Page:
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Native American History

  • Military History Magazine

    Military History Book Review: A Terrible Glory

    A Terrible Glory: Custer and the Little Bighorn by James Donovan, Little, Brown, New York, 2008, $26.99. At a time when (as this goes to print) it’s at least possible the next U.S. president will be black, it’s hard not to wonder how...

  • Wild West Magazine

    Wild West DVD Review: Sitting Bull- A Stone in My Heart

    Sitting Bull: A Stone in My Heart Lillimar Pictures,Santa Barbara, Calif.,(www.sittingbull film.com),83-minute documentary,2006, $20.98. Sitting Bull, as portrayed by August Schellenberg, made his strong presence felt in the recent HBO...

  • Wild West Magazine

    White Mountain Apaches Share Their Rich Heritage

    Nohwike´ Bágowa houses tribal artifacts. “I have selected a site for a military post on the White Mountain River, which is the finest I ever saw,” said Major John Green. “The climate is delicious, and said by the Indians to be...

  • Wild West Magazine

    Cochise Stronghold

    The small but rugged Dragoon Mountains in southeastern Arizona became the fortified home of the great Apache chief. As travelers speed west on Interstate 10 from Lordsburg, New Mexico, crossing the border into southeastern Arizona, they...

  • Wild West Magazine

    The Tigers of the Southwest

    From early childhood, Apaches we were raised in a warrior culture that produced the greatest guerrilla fighters of all time. Their tactics  defied the Spanish, Mexican and American armies for 300 years. It was early November 1885 when...

  • Wild West Magazine

    Tlingits Had Totems Near Their Doors

    They also wielded skull-crushing clubs. In April 1877, sometime-poet Lieutenant Charles Erskine Scott Wood arrived in Sitka, Alaska, on orders to escort Charles Taylor. The adventurer was making an attempt to scale what was then believed...

  • Wild West Magazine

    Apaches Grabbed Charlie McComas

    Then soldiers chased the raiders to Mexico. Hamilton C. McComas believed New Mexico Territory was a land of opportunity. Born in Parkersburg, Virginia, in 1831, he became a lawyer at age 21. Following his Western dream, he moved to...

  • Wild West Magazine

    Mo-chi: First Female Cheyenne Warrior

    Also known as Buffalo Calf Woman, she survived the attacks by soldiers at Sand Creek in 1864 and the Washita River in 1868 and vowed vengeance against those who murdered her family and her people. On a bitter cold November day on the...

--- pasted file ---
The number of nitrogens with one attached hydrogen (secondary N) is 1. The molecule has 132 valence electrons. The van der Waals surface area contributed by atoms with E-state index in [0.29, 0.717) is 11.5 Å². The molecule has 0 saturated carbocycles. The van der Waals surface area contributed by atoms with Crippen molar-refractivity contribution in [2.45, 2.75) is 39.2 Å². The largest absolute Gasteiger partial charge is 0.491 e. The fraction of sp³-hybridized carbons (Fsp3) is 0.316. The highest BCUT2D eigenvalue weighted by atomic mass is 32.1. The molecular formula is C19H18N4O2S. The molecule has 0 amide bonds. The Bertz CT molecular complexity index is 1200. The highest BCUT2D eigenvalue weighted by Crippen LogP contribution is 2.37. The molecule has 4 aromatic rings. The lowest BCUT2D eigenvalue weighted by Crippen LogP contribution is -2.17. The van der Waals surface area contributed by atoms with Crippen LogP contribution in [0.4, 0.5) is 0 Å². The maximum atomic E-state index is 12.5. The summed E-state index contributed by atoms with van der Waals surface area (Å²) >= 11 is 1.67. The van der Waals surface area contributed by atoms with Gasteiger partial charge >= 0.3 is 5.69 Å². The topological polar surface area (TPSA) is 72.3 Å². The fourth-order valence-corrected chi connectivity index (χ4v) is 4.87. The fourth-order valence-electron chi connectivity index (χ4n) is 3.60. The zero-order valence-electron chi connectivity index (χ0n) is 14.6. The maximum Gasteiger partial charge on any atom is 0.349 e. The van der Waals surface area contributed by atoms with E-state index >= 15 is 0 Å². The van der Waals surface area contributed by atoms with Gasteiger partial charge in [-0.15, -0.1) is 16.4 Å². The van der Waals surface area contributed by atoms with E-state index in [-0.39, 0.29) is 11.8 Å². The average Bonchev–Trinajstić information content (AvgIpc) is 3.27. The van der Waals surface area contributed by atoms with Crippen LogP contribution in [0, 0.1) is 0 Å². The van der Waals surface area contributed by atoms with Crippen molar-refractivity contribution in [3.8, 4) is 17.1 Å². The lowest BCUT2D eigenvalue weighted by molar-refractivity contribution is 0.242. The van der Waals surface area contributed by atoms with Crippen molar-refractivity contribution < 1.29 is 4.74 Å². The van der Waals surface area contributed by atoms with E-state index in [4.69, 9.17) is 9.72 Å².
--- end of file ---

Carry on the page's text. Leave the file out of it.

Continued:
• Wild West Magazine

    Cheyenne Women Honor Tradition

    Mo-chi did, too, although she was unique. Mo-chi, known as the first female Cheyenne warrior, was hardly typical of the women in her tribe. Cheyenne women didn’t usually fight alongside their husbands in battle or on raids, and they...

  • Wild West Magazine

    Mary Schwandt’s Ordeal During the Sioux Uprising

    Her family fell, and she was captured. Of the many personal stories from the 1862 Sioux Uprising in Minnesota, none is more emblematic of the experience of the recently arrived settlers than that of Mary Schwandt. Kidnapped at age 14, she...

  • Wild West Magazine

    The Battle of Whitestone Hill

    Brigadier General Alfred Sully’s 1863 expedition against hostile Sioux who had been involved in the previous year’s uprising in Minnesota and had escaped to Dakota Territory led to one of the most fierce yet overlooked  clashes in...

  • Wild West Magazine

    Sitting Bull Rests, But Is He at Peace?

    The debate continues over where his bones belong. The 16-year-old boy caught the horse for his father along the Grand River and was bringing it home on the frosty morning of December 15, 1890, before the first glimmer of daylight. As he...

  • Wild West Magazine

    The Forced Expulsion of the Texas Cherokees

    Houston supported them but not Lamar. In 1838 Texas President Mirabeau Buonaparte Lamar wanted nothing less than to make Texans masters of their own house by clearing the republic of American Indians. A blood feud had already begun between...

  • Wild West Magazine

    Wild West Review: Our Spirits Don’t Speak English

    Our Spirits Don’t Speak English: Indian Boarding School Rich-Heape Films, Dallas, 2008, on hi-definition DVD, 80-minute documentary, $29.95. The Carlisle Indian Industrial School, founded in Pennsylvania in 1879 by Captain Richard Henry...

  • Wild West Magazine

    Wild West Book Review: The Comanche Empire

    The Comanche Empire by Pekka Hämäläinen, Yale University Press, New Haven, Conn., 2008, $35. Histories of the Comanches typically focus on the culture and violence on the southern Plains, ending with the tribe’s defeat and removal to...

  • Wild West Magazine

    Wild West Book Review: Deadliest Indian War in the West

    The Deadliest Indian War in the West: The Snake Conflict, 1864–68 by Gregory Michno, Caxton Press, Caldwell, Idaho, 2007, $18.95. Gregory Michno’s new book takes readers to the unremittingly harsh alkaline flats and isolated mountain...